InLoveInQueenseileenrobshort+sassy
  • Jen4948Jen4948 Houston
    10000 Comments Fifth Anniversary 500 Love Its 25 Answers
    member
    edited June 12
    Another vote for declining the joint shower. This sounds like a logistical nightmare. 

    What about your FI's family? Are they invited to this shower too? Will they then feel obligated to buy a gift for your cousin, even if they don't know her? That seems really awkward. 
    Not to mention, her FI's family might feel the same way if they don't know you (assuming they're invited).

    And is it solely for your grandmother's family, or are other friends and relatives from the other sides of your families invited? Do either you or your cousin have WP members who won't be part of both weddings?

    If any of these things are the case, that could cause guests to feel pressured to give gifts to both of you and to assume they are invited to both weddings.
  • LtPowers said:
    It's a joint shower; as long as each guest is invited to at least one of the weddings it should be okay, right?


    Powers  &8^]
    I think this could maybe be applicable if two friends had a joint shower, and all mutual friends were invited. Family members wouldn't question which wedding(s) they were invited to, nor would guests who were only friends with one bride. It would still be a bit of a logistical headache and could get quite large and expensive for the host, but the lines would be a bit clearer. Two cousins who aren't inviting the same family members is a recipe for disaster.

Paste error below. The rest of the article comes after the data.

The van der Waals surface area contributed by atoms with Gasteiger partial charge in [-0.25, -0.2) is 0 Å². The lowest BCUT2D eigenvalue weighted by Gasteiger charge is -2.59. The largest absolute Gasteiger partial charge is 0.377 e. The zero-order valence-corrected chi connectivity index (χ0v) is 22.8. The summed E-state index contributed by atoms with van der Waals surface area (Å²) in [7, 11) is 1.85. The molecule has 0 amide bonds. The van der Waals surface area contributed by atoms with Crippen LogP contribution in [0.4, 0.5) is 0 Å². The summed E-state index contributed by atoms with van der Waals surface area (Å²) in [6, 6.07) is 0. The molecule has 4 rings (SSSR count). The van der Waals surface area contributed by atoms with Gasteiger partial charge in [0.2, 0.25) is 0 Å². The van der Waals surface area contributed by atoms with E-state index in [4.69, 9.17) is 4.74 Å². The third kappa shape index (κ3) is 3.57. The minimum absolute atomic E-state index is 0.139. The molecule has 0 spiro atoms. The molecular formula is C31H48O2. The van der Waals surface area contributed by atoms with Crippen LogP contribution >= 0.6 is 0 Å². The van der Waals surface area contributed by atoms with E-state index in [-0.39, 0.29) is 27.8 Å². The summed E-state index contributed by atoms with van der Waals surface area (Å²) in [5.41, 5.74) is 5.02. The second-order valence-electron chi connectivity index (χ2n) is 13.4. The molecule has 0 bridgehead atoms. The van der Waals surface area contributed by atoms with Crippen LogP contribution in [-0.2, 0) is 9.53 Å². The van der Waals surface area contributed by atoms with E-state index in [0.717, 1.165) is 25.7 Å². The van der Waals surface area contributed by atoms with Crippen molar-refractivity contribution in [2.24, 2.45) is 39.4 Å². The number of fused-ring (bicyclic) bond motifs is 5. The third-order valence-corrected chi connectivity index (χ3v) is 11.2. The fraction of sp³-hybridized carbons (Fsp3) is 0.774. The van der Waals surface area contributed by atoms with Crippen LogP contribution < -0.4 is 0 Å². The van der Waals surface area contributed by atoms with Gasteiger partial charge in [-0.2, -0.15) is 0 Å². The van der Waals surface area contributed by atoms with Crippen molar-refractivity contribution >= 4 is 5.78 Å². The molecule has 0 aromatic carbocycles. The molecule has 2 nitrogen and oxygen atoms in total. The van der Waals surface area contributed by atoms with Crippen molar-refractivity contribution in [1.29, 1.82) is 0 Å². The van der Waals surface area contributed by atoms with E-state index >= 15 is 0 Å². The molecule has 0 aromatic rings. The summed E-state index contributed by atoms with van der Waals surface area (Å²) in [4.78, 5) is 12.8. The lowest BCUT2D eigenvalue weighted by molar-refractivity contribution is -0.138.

Another vote for declining this shower, especially given the timeline. As kind as it is of your grandmother to offer, it seems it will lead to confusion and hurt feelings. 
  • Yeah this seems like a logistical nightmare. 

    I'm curious when your wedding, and when your cousin's wedding, are being held? Are they relatively soon, and close together? 

    I agree that declining would be your best option; this gets easier if your wedding is still months away and your cousin's is first. You could say "thank you for the offer, but let's just celebrate Cousin on the 3rd". That way you don't need to explain you are not inviting these guests and it's clear the party is not for you. 
    ShesSoColdPrettyGirlLosteileenrobshort+sassy
  • LtPowers said:
    It's a joint shower; as long as each guest is invited to at least one of the weddings it should be okay, right?


    Powers  &8^]
    I think this could maybe be applicable if two friends had a joint shower, and all mutual friends were invited. Family members wouldn't question which wedding(s) they were invited to, nor would guests who were only friends with one bride. It would still be a bit of a logistical headache and could get quite large and expensive for the host, but the lines would be a bit clearer. Two cousins who aren't inviting the same family members is a recipe for disaster.

    Another vote for declining this shower, especially given the timeline. As kind as it is of your grandmother to offer, it seems it will lead to confusion and hurt feelings. 

    To the bolded, yeah, but if you were one of the family members or friends of only one, wouldn't you feel obligated to bring a gift to the shower for the other bride? I would be very uncomfortable attending a joint party (especially gift-giving one!) with two guests of honor and I only acknowledge one.

    OP, the absolute only way this can work is if the shower is very small and only includes aunts, uncles, first cousins, etc. of both of you and not including friends, fiancés' families or extended family. Then maybe someone else will offer a shower where those people can be invited.